Welcome to Irabu's Office
If I told
you about an anime with a psychiatrist in the form of a giant green
teddy bear who gets his kicks by watching a provocatively-dressed nurse
jab needles into his patients’
arms, you might expect something along the lines of a comedy.
If I went
on to describe a few of said patients: A yakuza boss who is petrified of
sharp objects, or a man suffering from a permanent erection, you might
begin to think of something towards the crude end of the comedy
does have its comedic moments (most notably when Irabu convinces one of
his patients to act out one of his outlandish fantasies, by stealing a
toupe,) Welcome to Irabu’s
office isn't overtly funny.
is, though, is experimental, sometimes clever, always very left of
office (Kuchu Buranko in Japanese) is based on a series of short stories
and books by Hideo Okuda, and has also received treatment as a stage
play and a live-action film for television. It was produced by Toei
animation and published by Siren Visual, and directing credits go to
himself seems possessed of at least three personalities: an overweight
man with the head of a teddy bear, an androgynous blonde with glasses,
and a young female all pop up, with no explanation or clue as to what is
that against characters who, after seeing Irabu frequently turn into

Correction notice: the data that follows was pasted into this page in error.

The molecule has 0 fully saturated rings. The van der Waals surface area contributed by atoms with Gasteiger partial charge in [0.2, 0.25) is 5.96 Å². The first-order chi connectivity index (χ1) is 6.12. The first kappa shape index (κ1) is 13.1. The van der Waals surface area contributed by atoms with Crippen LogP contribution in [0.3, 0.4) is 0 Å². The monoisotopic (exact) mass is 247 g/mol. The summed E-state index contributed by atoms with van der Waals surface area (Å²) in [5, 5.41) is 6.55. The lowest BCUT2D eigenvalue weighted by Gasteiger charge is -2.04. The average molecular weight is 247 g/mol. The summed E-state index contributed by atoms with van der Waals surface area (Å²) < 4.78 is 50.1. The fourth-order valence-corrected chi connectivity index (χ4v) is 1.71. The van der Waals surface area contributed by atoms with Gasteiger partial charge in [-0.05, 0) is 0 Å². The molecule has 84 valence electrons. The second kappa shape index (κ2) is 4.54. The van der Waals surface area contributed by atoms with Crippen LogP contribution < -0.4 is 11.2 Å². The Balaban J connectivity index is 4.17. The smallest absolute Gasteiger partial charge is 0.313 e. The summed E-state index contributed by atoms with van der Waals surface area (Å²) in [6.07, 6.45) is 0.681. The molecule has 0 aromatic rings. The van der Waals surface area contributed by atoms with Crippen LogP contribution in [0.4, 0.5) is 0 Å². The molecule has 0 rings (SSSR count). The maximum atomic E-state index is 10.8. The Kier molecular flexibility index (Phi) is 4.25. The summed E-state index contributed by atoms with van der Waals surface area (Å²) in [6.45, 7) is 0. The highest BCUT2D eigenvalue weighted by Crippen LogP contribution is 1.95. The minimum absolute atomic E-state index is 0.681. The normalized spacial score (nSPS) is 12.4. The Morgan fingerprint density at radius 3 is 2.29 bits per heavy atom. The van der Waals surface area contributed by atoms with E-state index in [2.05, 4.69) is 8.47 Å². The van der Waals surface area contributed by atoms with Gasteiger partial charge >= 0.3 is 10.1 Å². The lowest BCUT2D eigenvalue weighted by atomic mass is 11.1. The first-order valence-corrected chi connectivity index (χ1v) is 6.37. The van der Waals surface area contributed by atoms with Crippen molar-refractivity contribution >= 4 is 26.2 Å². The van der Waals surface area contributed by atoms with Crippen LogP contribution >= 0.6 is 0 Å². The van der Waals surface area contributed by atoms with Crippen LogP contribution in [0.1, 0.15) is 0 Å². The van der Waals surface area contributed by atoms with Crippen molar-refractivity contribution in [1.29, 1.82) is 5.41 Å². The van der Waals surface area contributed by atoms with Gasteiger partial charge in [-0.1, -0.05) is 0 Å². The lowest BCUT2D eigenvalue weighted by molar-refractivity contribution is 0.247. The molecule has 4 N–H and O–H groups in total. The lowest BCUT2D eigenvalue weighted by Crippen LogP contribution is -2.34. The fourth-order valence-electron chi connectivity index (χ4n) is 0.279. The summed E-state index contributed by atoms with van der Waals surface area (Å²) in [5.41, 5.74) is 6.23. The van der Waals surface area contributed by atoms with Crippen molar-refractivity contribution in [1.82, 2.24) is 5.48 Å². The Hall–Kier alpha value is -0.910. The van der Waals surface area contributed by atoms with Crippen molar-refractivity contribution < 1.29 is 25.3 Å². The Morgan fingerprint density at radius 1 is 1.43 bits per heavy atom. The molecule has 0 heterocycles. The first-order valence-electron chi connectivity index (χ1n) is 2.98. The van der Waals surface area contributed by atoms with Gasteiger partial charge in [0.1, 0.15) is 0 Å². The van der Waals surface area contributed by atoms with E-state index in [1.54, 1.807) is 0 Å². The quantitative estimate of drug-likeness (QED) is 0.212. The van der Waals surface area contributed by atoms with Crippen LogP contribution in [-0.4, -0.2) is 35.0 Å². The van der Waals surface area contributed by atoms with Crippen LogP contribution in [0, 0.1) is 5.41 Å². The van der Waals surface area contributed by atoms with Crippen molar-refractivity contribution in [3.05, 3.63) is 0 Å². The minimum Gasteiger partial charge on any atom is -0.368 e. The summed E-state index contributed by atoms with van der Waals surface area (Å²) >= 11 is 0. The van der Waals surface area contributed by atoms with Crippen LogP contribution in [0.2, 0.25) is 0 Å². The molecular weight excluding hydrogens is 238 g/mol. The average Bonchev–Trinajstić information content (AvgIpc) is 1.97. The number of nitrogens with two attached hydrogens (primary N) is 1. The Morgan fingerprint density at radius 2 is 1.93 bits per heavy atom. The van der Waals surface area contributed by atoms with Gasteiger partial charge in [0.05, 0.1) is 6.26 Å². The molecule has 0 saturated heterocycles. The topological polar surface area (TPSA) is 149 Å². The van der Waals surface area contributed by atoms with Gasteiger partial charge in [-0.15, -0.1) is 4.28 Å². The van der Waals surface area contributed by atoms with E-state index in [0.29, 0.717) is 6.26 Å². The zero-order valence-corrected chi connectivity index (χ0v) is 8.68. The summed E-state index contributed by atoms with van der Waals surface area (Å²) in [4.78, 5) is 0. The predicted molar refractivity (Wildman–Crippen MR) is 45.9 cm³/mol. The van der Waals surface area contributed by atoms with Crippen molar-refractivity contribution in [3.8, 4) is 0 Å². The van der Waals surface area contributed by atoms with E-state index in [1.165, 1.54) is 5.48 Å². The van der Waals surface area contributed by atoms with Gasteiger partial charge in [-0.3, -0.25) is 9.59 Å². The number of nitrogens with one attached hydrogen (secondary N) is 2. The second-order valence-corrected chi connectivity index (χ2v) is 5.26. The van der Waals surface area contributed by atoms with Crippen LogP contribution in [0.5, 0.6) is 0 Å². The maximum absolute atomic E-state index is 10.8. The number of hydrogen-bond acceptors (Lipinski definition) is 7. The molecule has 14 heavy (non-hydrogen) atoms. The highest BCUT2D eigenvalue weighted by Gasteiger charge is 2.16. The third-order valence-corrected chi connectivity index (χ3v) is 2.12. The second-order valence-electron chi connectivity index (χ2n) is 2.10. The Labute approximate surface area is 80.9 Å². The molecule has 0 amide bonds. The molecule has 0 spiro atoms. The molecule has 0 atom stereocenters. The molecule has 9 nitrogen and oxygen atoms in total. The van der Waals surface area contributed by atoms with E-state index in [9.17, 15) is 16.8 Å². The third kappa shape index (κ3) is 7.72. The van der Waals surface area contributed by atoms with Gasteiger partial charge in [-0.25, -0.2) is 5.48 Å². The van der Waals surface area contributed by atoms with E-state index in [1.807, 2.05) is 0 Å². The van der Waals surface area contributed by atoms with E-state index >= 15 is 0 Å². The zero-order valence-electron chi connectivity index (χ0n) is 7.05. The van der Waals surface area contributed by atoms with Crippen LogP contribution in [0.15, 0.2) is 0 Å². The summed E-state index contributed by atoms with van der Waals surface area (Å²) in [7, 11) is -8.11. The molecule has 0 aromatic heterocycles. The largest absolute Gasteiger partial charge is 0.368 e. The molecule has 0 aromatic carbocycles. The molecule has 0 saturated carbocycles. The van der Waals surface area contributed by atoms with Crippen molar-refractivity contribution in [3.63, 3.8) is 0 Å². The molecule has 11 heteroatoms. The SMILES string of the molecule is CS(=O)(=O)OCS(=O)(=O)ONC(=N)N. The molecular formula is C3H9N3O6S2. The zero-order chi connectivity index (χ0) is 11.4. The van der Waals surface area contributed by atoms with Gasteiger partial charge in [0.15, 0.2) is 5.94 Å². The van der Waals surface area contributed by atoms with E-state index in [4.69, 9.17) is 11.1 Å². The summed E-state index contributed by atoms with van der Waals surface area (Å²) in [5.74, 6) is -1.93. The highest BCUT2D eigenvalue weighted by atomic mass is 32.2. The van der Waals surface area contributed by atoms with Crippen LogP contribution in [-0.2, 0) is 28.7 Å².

Raccoons and Rhinos, and it all seems perfectly normal.
watching the first episode, you’re
left wondering exactly what you’ve
got yourself in for. The show is cobbled together through a variety of
animation techniques, including paper-thin cut-outs and a kind of
stop-motion live action photography. It follows something of a formula,
as we are introduced to a new patient each show, with a new medical
condition. Fan service is provided by Irabu‘s
nurse Mayumi, as each protagonist inevitably gets a vitamin injection
during the course of the episode.
information is provided by the character Fukuichi, who pauses the show
to pop up with relevant facts related to the various psychological
disorders. Tokyo in Irabu’s
office is displayed in bright colours and patterns. Despite this (or
maybe because of it), it isn't especially appealing in the visual
stakes. The music consists of eccentric techno themes which recur
throughout the series, interspersed with some more recognizable tunes.
None of it
makes sense at first, until you realise that the characters’
stories overlap between episodes. A mob boss wearing ski goggles, and
stabbing at his eyes with a pencil, doesn't’t
have any contextual relevance the first time you meet him, and it’s
only when that character enters Irabu’s
office that things become clear.
subtitles are easy to read most of the time, it becomes very difficult
when background and foreground characters are speaking at the same time,
and are allocated text at the top and bottom of the screen
look at Irabu’s
office if you’re
desperate for some left-of-field anime, or if you’re
a fan of the stories on which it was based. Otherwise, there are better
ways to fill your entertainment schedule.